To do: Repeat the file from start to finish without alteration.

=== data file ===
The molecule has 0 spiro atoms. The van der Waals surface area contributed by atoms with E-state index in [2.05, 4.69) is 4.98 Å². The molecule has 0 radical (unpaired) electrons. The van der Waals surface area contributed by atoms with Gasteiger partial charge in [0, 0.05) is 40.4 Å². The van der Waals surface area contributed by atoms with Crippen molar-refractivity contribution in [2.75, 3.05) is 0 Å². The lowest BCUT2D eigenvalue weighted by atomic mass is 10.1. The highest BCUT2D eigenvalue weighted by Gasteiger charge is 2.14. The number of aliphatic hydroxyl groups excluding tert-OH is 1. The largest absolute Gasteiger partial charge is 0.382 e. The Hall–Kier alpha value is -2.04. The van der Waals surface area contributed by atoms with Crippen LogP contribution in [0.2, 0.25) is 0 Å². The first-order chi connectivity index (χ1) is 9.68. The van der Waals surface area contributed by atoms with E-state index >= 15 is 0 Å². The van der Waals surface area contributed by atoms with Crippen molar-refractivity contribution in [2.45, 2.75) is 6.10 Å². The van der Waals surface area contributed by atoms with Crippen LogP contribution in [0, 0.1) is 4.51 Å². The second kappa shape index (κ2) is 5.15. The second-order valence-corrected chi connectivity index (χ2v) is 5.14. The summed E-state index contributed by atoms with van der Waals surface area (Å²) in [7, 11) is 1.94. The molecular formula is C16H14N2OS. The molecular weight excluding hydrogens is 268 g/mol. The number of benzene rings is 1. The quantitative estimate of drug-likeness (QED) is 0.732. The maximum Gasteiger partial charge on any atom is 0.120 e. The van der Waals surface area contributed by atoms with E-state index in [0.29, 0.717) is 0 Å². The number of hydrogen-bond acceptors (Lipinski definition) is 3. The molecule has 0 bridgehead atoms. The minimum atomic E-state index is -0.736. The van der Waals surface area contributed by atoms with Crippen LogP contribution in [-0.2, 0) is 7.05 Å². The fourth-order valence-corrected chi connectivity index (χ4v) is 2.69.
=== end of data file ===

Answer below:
The molecule has 0 spiro atoms. The van der Waals surface area contributed by atoms with E-state index in [2.05, 4.69) is 4.98 Å². The molecule has 0 radical (unpaired) electrons. The van der Waals surface area contributed by atoms with Gasteiger partial charge in [0, 0.05) is 40.4 Å². The van der Waals surface area contributed by atoms with Crippen molar-refractivity contribution in [2.75, 3.05) is 0 Å². The lowest BCUT2D eigenvalue weighted by atomic mass is 10.1. The highest BCUT2D eigenvalue weighted by Gasteiger charge is 2.14. The number of aliphatic hydroxyl groups excluding tert-OH is 1. The largest absolute Gasteiger partial charge is 0.382 e. The Hall–Kier alpha value is -2.04. The van der Waals surface area contributed by atoms with Crippen LogP contribution in [0.2, 0.25) is 0 Å². The first-order chi connectivity index (χ1) is 9.68. The van der Waals surface area contributed by atoms with E-state index >= 15 is 0 Å². The van der Waals surface area contributed by atoms with Crippen molar-refractivity contribution in [2.45, 2.75) is 6.10 Å². The van der Waals surface area contributed by atoms with Crippen LogP contribution in [0, 0.1) is 4.51 Å². The second kappa shape index (κ2) is 5.15. The second-order valence-corrected chi connectivity index (χ2v) is 5.14. The summed E-state index contributed by atoms with van der Waals surface area (Å²) in [7, 11) is 1.94. The molecular formula is C16H14N2OS. The molecular weight excluding hydrogens is 268 g/mol. The number of benzene rings is 1. The quantitative estimate of drug-likeness (QED) is 0.732. The maximum Gasteiger partial charge on any atom is 0.120 e. The van der Waals surface area contributed by atoms with E-state index in [0.29, 0.717) is 0 Å². The number of hydrogen-bond acceptors (Lipinski definition) is 3. The molecule has 0 bridgehead atoms. The minimum atomic E-state index is -0.736. The van der Waals surface area contributed by atoms with Crippen LogP contribution in [-0.2, 0) is 7.05 Å². The fourth-order valence-corrected chi connectivity index (χ4v) is 2.69.